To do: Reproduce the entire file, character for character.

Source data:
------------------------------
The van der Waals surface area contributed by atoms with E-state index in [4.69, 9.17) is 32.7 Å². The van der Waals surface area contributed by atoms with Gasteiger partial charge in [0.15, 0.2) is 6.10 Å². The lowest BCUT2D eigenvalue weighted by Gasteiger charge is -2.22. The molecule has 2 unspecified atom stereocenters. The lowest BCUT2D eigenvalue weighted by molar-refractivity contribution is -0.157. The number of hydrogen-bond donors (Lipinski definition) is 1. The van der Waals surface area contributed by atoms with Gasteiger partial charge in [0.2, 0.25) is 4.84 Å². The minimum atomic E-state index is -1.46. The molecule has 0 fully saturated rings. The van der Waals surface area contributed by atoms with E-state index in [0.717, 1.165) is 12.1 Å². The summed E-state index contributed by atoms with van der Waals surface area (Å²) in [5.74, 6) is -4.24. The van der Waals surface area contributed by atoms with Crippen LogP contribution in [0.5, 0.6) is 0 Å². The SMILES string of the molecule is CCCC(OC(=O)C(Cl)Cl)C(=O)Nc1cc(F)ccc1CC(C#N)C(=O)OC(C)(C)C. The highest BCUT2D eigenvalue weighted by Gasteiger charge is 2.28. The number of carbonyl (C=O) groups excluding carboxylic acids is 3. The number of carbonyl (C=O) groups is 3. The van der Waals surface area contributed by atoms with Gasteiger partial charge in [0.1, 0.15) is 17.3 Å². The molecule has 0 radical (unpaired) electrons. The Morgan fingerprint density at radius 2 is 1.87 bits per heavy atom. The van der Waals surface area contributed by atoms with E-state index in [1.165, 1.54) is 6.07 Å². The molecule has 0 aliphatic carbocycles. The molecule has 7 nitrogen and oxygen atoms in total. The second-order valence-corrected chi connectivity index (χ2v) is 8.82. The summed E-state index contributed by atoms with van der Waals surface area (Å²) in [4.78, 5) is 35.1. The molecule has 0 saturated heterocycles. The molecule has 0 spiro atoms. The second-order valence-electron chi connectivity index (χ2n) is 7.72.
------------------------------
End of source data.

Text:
The van der Waals surface area contributed by atoms with E-state index in [4.69, 9.17) is 32.7 Å². The van der Waals surface area contributed by atoms with Gasteiger partial charge in [0.15, 0.2) is 6.10 Å². The lowest BCUT2D eigenvalue weighted by Gasteiger charge is -2.22. The molecule has 2 unspecified atom stereocenters. The lowest BCUT2D eigenvalue weighted by molar-refractivity contribution is -0.157. The number of hydrogen-bond donors (Lipinski definition) is 1. The van der Waals surface area contributed by atoms with Gasteiger partial charge in [0.2, 0.25) is 4.84 Å². The minimum atomic E-state index is -1.46. The molecule has 0 fully saturated rings. The van der Waals surface area contributed by atoms with E-state index in [0.717, 1.165) is 12.1 Å². The summed E-state index contributed by atoms with van der Waals surface area (Å²) in [5.74, 6) is -4.24. The van der Waals surface area contributed by atoms with Crippen LogP contribution in [0.5, 0.6) is 0 Å². The SMILES string of the molecule is CCCC(OC(=O)C(Cl)Cl)C(=O)Nc1cc(F)ccc1CC(C#N)C(=O)OC(C)(C)C. The highest BCUT2D eigenvalue weighted by Gasteiger charge is 2.28. The number of carbonyl (C=O) groups excluding carboxylic acids is 3. The number of carbonyl (C=O) groups is 3. The van der Waals surface area contributed by atoms with Gasteiger partial charge in [0.1, 0.15) is 17.3 Å². The molecule has 0 radical (unpaired) electrons. The Morgan fingerprint density at radius 2 is 1.87 bits per heavy atom. The van der Waals surface area contributed by atoms with E-state index in [1.165, 1.54) is 6.07 Å². The molecule has 0 aliphatic carbocycles. The molecule has 7 nitrogen and oxygen atoms in total. The second-order valence-corrected chi connectivity index (χ2v) is 8.82. The summed E-state index contributed by atoms with van der Waals surface area (Å²) in [4.78, 5) is 35.1. The molecule has 0 saturated heterocycles. The molecule has 0 spiro atoms. The second-order valence-electron chi connectivity index (χ2n) is 7.72.